Don’t just do something – be.

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I just returned from the Catholic Leadership Conference — or, as I like to call it, “the best three days of the year.”

In the midst of the current crisis in the Church, it was truly inspiring to spend several days with holy, committed lay leaders who are ready to do whatever we can to heal the broken body of Christ.

And boy, did it inspire me.  We talked about what we’re going to do, together and separately.  We talked about “swinging for the fences,” about winning souls for Christ.  I left all fired up and raring to go do something.

I suspect that I am not alone in this.  Those of us who love God, or at least profess to, are always thinking about the great things we’re going to do for him.  We’ll bring a scorecard to show him on Judgment Day.  We preached.  We served.  We converted.  By golly, we did a whole lot of stuff!!

But then, a little voice inside asks me, “But what are you going to be?”

It has become increasingly apparent to me that this crisis was brought on in no small part by men on many levels who may have, at some point, had good intentions.  Maybe there was a time when some of them actually wanted to do good for the Church or for the world.  Maybe not.  But either way, it’s clear that they were, in the end, not holy men.  Some of them did unspeakably horrible things.  Others made very poor decisions in the wake of those unspeakable things.  Many, in myriad ways, placed power and prestige over the good of the faithful.

Not the actions of a truly holy man.

So, if the lack of holiness led to the problem, what do you suppose the solution would be?

I think that, above and before all, the solution is for all of us to become holier.

Remember why Christ came.  It wasn’t to tell us to do stuff.  Of course, He did tell us to do stuff.  And to avoid doing other stuff.  But all of that was to flow out of what were to become. In him, we become new creations.  New men.  New wine that won’t fit in old wineskins.  We are to be changed, converted.  We are to decrease while he increases in us.

It’s those “New Creations” he wants out there doing things.  Holy, converted men and women who hear his voice, answer his call, and bring his love into the world.

I don’t know about you, but on my own, I am capable of achieving very little.  And even less am I capable of discerning what I should be doing.  What will be most effective.  Where my talents can do the most good.

When it comes to this realm, he knows what is best, far better than I do.

He can’t operate in us if our agendas and our egos keep getting in the way.  He needs us to be committed to him, profoundly changed, ready to be led by the One who is the source of all true healing.

Fortunately, for me and for the world, the Catholic leaders I was with last week are those people.  They are humble.  They are holy.  They are completely “sold out” for Christ.  These are the men and women we want swinging for the fences, acting on his prompting, doing their part to restore his Church.

As for me, I’m doing my best to keep up.  Trying to grow in holiness, trying to listen to his voice.

How do we do that?  How do we grow closer to Christ?  How to we let him convert us?  Through prayer.  Through the sacraments — especially confession and the Eucharist.  Through the Mass.  Through reading about the lives of other men and women who were on fire for him — namely, the saints.  Through studying the Word and getting to know the One who loves us most, whose Spirit brings us to new life. And through surrendering to him.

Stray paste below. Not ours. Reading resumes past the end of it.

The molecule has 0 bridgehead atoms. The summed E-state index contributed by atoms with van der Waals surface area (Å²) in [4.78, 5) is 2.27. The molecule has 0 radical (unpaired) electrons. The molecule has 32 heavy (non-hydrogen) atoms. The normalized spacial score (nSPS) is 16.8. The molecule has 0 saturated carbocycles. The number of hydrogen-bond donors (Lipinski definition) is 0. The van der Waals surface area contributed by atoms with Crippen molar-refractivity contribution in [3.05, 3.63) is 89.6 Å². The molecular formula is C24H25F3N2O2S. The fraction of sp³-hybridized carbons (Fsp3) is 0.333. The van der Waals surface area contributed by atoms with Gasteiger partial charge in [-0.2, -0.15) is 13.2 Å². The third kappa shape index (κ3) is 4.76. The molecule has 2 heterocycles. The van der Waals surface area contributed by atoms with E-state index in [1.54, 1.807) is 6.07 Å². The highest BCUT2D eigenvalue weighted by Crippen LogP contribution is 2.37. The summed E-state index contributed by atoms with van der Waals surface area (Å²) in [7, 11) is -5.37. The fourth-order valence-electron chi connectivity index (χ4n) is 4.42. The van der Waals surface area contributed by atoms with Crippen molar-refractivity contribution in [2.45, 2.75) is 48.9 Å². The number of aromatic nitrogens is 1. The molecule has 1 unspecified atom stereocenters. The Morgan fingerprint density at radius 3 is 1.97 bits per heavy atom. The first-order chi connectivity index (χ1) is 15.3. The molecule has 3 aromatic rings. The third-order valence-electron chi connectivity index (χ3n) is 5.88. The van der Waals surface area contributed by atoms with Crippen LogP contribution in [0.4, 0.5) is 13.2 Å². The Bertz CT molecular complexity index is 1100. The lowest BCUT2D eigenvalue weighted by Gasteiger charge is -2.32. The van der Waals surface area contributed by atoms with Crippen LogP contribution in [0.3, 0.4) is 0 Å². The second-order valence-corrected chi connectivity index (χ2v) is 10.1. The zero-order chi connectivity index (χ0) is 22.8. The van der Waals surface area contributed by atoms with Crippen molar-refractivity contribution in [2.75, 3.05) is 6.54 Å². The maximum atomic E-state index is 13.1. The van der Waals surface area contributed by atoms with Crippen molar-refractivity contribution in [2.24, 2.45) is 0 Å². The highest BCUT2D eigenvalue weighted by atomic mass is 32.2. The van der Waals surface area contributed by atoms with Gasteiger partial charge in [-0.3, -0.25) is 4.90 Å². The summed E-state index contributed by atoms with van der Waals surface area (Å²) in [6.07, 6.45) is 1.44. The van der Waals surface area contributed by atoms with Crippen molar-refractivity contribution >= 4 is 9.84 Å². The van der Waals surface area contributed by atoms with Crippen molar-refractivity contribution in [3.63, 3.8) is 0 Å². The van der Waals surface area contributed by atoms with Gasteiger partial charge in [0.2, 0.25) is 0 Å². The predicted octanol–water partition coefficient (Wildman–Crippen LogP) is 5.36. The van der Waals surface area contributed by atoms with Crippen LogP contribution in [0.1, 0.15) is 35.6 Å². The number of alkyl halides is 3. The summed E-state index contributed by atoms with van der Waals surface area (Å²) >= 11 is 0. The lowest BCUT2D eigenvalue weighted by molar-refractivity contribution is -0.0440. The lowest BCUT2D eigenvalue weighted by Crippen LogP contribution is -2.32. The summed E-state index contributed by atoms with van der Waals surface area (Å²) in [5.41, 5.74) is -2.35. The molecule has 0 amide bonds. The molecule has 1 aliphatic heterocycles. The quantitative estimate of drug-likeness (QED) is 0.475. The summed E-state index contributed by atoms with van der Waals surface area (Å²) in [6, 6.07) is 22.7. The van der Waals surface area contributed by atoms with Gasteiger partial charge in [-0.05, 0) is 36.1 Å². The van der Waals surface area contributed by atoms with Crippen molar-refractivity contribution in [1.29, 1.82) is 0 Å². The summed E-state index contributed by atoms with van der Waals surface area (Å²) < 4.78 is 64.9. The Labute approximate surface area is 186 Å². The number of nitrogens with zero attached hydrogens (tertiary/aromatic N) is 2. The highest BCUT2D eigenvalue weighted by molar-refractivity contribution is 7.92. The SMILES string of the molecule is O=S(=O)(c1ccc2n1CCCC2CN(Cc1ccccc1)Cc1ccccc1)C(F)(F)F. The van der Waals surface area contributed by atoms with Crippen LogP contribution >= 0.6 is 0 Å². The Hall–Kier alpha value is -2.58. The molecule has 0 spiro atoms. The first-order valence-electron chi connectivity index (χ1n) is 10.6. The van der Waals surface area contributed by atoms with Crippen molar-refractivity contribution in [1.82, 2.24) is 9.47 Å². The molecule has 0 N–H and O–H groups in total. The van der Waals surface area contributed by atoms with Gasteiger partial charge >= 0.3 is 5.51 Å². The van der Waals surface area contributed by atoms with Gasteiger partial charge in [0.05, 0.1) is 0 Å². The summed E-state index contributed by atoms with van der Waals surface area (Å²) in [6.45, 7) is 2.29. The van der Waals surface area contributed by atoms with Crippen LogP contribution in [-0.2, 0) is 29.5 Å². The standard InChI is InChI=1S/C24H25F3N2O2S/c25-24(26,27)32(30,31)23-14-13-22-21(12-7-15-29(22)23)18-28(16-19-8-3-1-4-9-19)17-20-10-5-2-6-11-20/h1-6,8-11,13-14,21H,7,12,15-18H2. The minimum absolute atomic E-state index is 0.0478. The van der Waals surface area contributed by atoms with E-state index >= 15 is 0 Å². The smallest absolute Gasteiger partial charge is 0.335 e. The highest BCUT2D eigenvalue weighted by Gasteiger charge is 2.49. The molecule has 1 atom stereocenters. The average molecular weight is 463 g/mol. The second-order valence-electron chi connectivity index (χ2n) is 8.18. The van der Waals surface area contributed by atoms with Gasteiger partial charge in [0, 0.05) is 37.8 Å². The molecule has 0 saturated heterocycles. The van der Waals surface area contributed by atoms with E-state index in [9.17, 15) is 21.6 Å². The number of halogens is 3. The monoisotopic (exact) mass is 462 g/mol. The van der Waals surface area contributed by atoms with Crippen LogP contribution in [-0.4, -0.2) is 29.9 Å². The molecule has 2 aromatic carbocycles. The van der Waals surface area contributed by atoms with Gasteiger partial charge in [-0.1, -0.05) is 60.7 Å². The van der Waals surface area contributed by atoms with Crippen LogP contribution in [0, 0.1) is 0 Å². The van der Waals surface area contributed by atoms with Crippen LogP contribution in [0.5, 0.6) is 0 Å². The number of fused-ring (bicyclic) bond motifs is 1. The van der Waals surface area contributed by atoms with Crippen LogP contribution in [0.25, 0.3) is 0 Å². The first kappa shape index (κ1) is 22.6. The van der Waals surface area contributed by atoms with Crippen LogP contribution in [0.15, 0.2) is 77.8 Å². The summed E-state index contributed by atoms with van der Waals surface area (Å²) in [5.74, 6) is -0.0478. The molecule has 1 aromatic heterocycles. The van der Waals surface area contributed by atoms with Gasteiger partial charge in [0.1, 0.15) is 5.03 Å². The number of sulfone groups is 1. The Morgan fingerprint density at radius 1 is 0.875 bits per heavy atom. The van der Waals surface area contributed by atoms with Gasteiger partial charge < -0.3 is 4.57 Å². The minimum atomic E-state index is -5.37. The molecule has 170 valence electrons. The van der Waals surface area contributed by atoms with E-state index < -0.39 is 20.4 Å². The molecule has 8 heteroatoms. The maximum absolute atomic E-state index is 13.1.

So, if you’ve been sitting around wondering what you can do for the Church in the midst of this crisis — or even if you haven’t — how about starting there?  Work on growing in holiness, on really submitting your life to him and letting him convert you on a deeper level.

And then hold on tight, because he will undoubtedly take you on the ride of your life.

COMING UP: Late St. Joseph deacon ‘reached out into the peripheries’ during ministry

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Deacon Maclovio (Max) Sanchez, 87, passed away peacefully in Olathe, Kansas on April 30. Deacon Sanchez was assigned to St. Joseph’s Parish in Denver throughout his diaconal ministry.

Maclovio Sanchez was born on May 21, 1931 in San Luis, Colorado, to Estevan and Emily Sanchez. He was baptized at Most Precious Blood Parish in San Luis, Colorado, on June 2, 1931 and grew up in Walsenberg, Colorado.  He graduated from St. Mary’s High School in Wasenberg.

On April 24, 1954, he married Mary Frances Marquez at Holy Rosary Parish in Denver.  Over the 65 years of their marriage, the couple was blessed with three children: Martin, Debra and Joshua. They also had numerous grandchildren and great grandchildren.

In Denver, Max worked for Midwest Liquor Company, delivering products to the area stores. But his love was directed towards the poor communities in the metro area.  Max was vice chairman of the Coalition for the Westside Betterment and President of the St. Vincent de Paul Society Food Bank. He and his wife were also very involved in the parish at St. Joseph’s.

On March 22, 1975, Maclovio was ordained a deacon at the Cathedral Basilica of the Immaculate Conception by Archbishop James Casey. This was only the second class of men ordained in the archdiocese at the time. He was immediately assigned to St. Joseph’s Parish where he also conducted numerous Spanish Missions and served at the Westside Action Center. Retiring from ministry in 1993, he continued to serve at St. Joseph’s Parish as long as his health would allow.

“Deacon Max reached out into the peripheries and brought the lost back into the Church,” said Deacon Joseph Donohoe, Director of Deacon Personnel. “We have been blessed to have such a dedicated Cleric and Servant of the Church in Denver.”